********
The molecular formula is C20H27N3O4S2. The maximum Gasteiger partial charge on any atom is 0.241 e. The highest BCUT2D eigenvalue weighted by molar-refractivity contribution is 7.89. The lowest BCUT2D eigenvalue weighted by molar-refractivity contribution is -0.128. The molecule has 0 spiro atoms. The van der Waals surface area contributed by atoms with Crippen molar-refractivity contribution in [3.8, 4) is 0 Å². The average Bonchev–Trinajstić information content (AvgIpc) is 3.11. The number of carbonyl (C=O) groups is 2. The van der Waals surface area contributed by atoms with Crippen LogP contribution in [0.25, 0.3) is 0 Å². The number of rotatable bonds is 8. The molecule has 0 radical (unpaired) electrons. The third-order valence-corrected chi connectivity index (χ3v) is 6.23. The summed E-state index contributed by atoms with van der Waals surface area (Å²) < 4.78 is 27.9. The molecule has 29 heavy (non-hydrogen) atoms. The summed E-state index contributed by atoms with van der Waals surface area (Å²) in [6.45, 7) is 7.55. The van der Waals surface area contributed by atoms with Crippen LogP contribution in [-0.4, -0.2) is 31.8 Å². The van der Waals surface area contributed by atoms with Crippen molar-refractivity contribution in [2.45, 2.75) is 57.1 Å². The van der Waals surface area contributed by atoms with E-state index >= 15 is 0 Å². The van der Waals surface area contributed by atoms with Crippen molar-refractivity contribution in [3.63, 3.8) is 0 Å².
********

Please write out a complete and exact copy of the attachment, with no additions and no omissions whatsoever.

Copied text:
The molecular formula is C20H27N3O4S2. The maximum Gasteiger partial charge on any atom is 0.241 e. The highest BCUT2D eigenvalue weighted by molar-refractivity contribution is 7.89. The lowest BCUT2D eigenvalue weighted by molar-refractivity contribution is -0.128. The molecule has 0 spiro atoms. The van der Waals surface area contributed by atoms with Crippen molar-refractivity contribution in [3.8, 4) is 0 Å². The average Bonchev–Trinajstić information content (AvgIpc) is 3.11. The number of carbonyl (C=O) groups is 2. The van der Waals surface area contributed by atoms with Crippen LogP contribution in [0.25, 0.3) is 0 Å². The number of rotatable bonds is 8. The molecule has 0 radical (unpaired) electrons. The third-order valence-corrected chi connectivity index (χ3v) is 6.23. The summed E-state index contributed by atoms with van der Waals surface area (Å²) < 4.78 is 27.9. The molecule has 29 heavy (non-hydrogen) atoms. The summed E-state index contributed by atoms with van der Waals surface area (Å²) in [6.45, 7) is 7.55. The van der Waals surface area contributed by atoms with Crippen LogP contribution in [-0.4, -0.2) is 31.8 Å². The van der Waals surface area contributed by atoms with Crippen molar-refractivity contribution in [2.45, 2.75) is 57.1 Å². The van der Waals surface area contributed by atoms with E-state index >= 15 is 0 Å². The van der Waals surface area contributed by atoms with Crippen molar-refractivity contribution in [3.63, 3.8) is 0 Å².